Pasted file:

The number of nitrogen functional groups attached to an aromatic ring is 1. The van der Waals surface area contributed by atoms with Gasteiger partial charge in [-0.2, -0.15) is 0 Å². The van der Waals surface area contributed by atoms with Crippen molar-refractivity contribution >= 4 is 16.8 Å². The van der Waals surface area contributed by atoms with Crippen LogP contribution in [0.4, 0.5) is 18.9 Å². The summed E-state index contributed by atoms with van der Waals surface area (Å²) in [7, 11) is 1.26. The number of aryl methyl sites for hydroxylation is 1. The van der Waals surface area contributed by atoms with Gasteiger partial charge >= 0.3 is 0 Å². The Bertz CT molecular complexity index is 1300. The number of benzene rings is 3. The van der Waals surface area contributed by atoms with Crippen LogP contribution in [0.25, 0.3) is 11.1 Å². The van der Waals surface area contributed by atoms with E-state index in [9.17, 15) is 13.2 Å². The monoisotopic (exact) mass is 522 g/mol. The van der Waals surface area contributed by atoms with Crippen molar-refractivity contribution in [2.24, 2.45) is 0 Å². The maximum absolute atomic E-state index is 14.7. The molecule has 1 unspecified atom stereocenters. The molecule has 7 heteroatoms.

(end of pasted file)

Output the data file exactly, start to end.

The number of nitrogen functional groups attached to an aromatic ring is 1. The van der Waals surface area contributed by atoms with Gasteiger partial charge in [-0.2, -0.15) is 0 Å². The van der Waals surface area contributed by atoms with Crippen molar-refractivity contribution >= 4 is 16.8 Å². The van der Waals surface area contributed by atoms with Crippen LogP contribution in [0.4, 0.5) is 18.9 Å². The summed E-state index contributed by atoms with van der Waals surface area (Å²) in [7, 11) is 1.26. The number of aryl methyl sites for hydroxylation is 1. The van der Waals surface area contributed by atoms with Gasteiger partial charge >= 0.3 is 0 Å². The Bertz CT molecular complexity index is 1300. The number of benzene rings is 3. The van der Waals surface area contributed by atoms with Crippen LogP contribution in [0.25, 0.3) is 11.1 Å². The van der Waals surface area contributed by atoms with E-state index in [9.17, 15) is 13.2 Å². The monoisotopic (exact) mass is 522 g/mol. The van der Waals surface area contributed by atoms with Crippen molar-refractivity contribution in [2.24, 2.45) is 0 Å². The maximum absolute atomic E-state index is 14.7. The molecule has 1 unspecified atom stereocenters. The molecule has 7 heteroatoms.